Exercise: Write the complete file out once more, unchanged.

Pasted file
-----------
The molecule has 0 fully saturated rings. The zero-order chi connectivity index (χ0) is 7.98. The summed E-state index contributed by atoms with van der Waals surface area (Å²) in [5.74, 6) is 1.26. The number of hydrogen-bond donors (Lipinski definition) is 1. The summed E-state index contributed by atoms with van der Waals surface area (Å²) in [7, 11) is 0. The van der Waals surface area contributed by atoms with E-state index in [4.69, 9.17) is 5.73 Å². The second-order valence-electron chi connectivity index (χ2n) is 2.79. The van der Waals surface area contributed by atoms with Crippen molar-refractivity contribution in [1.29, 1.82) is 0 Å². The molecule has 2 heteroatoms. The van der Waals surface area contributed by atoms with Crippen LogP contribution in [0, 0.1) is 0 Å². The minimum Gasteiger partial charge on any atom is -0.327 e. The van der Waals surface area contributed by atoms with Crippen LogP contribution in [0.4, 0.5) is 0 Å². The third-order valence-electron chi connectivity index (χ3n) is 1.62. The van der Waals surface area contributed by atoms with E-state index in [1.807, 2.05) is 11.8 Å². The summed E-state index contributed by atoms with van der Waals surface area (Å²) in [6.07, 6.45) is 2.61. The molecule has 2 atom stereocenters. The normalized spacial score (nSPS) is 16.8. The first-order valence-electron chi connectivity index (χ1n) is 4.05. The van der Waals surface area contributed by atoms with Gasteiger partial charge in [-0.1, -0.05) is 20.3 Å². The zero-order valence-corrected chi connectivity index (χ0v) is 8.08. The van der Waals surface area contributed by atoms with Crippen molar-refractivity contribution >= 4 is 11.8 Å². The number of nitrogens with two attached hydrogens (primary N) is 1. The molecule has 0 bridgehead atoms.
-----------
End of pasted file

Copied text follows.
The molecule has 0 fully saturated rings. The zero-order chi connectivity index (χ0) is 7.98. The summed E-state index contributed by atoms with van der Waals surface area (Å²) in [5.74, 6) is 1.26. The number of hydrogen-bond donors (Lipinski definition) is 1. The summed E-state index contributed by atoms with van der Waals surface area (Å²) in [7, 11) is 0. The van der Waals surface area contributed by atoms with E-state index in [4.69, 9.17) is 5.73 Å². The second-order valence-electron chi connectivity index (χ2n) is 2.79. The van der Waals surface area contributed by atoms with Crippen molar-refractivity contribution in [1.29, 1.82) is 0 Å². The molecule has 2 heteroatoms. The van der Waals surface area contributed by atoms with Crippen LogP contribution in [0, 0.1) is 0 Å². The minimum Gasteiger partial charge on any atom is -0.327 e. The van der Waals surface area contributed by atoms with Crippen LogP contribution in [0.4, 0.5) is 0 Å². The third-order valence-electron chi connectivity index (χ3n) is 1.62. The van der Waals surface area contributed by atoms with E-state index in [1.807, 2.05) is 11.8 Å². The summed E-state index contributed by atoms with van der Waals surface area (Å²) in [6.07, 6.45) is 2.61. The molecule has 2 atom stereocenters. The normalized spacial score (nSPS) is 16.8. The first-order valence-electron chi connectivity index (χ1n) is 4.05. The van der Waals surface area contributed by atoms with Gasteiger partial charge in [-0.1, -0.05) is 20.3 Å². The zero-order valence-corrected chi connectivity index (χ0v) is 8.08. The van der Waals surface area contributed by atoms with Crippen molar-refractivity contribution >= 4 is 11.8 Å². The number of nitrogens with two attached hydrogens (primary N) is 1. The molecule has 0 bridgehead atoms.